Summer is just around the corner, school will soon be out, and summer activities will be in full-swing. With the change in seasons, many of us will begin travel and vacations. I have appreciated the honor of serving another session in the legislature, yet I am also excited for more time with my family and the many adventures we have planned.
As travel season is upon us, I am reminded of several legislative accomplishments this year to improve traffic safety. Over the past few years, traffic deaths have increased considerably in the state. From 2015 to 2016 alone, traffic deaths increased from 315 to 402.
A major cause for the increase in deaths and injuries is distracted driving in which a primary cause is cell-phone usage while driving. Throughout the year, several different ideas were considered to mitigate the danger of phone usage from behind the wheel. Ultimately, the legislature sent Senate File 234 to the Governor which, most notably, makes texting and driving a primary offense while clarifying that using voice-operated hands-free texting functionality will continue to be permitted.
Under current law, texting while driving is illegal, but is only a secondary offense, meaning law enforcement is not able to pull drivers over solely for that reason. This bill will also allow peace officers to stop drivers who are seen texting behind the wheel. Senate File 234 was signed by the Governor on April 17th and will be effective on July 1st, with law enforcement limited to issuing warnings for the first year. More information on the bill is available here.
Another notable traffic safety bill passed this year was Senate File 444, known as the 24/7 sobriety program. This program requires certain offenders charged with alcohol or controlled substance violations to report twice a day for alcohol and drug testing as a condition of a bond, pretrial release, sentence, probation, parole, or a temporary restricted license. This voluntary approach has been used in other states to successfully reduce deaths and injuries resulting from drunk driving.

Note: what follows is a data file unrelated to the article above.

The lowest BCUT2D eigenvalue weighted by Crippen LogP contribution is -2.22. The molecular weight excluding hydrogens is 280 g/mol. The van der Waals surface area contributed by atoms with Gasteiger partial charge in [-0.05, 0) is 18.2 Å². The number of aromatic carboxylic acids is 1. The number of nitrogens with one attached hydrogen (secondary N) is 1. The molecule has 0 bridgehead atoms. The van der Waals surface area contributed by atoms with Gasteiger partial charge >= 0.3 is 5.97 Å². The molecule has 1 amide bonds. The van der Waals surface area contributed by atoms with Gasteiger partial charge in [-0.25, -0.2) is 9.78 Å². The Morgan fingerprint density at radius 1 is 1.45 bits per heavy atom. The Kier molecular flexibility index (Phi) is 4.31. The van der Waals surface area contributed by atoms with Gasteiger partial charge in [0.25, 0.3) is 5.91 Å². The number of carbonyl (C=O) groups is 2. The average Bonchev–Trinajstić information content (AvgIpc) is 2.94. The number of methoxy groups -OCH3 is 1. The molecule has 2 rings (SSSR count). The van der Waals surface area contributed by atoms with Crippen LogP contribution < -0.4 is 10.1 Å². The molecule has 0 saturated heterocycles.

The program has not just the benefit of preventing a repeat violation, but to encourage sobriety altogether. Senate File 444 also increases penalties for a driver killing another as a result of texting while driving. The bill was signed by the Governor on April 17th and will be effective on July 1st. More information on the bill is available here.
More Traffic-Related Bills:
House File 313 - Require a driver to first remove the driver’s vehicle from the traveled portion of the roadway if the vehicle is operable and can be safely moved in the event of an accident. This bill has not yet been signed by the Governor.
House File 372 - Iowa law currently allows drivers to turn right-on-red and left-on-red from a one-way street to a one-way street. However, it is only allowed from the furthest right or left lane. This bill allows drivers to turn right-on-red and left-on-red from a one-way street to a one-way street from any designated turn lane. This bill was signed by the Governor on March 23rd and will be effective July 1st.
House File 463 - Allows Dept. of Transportation enforcement officers to enforce traffic laws for non-commercial traffic with certain restrictions and specifies that their primary duty should be enforcement of commercial traffic. This bill has not yet been signed by the Governor.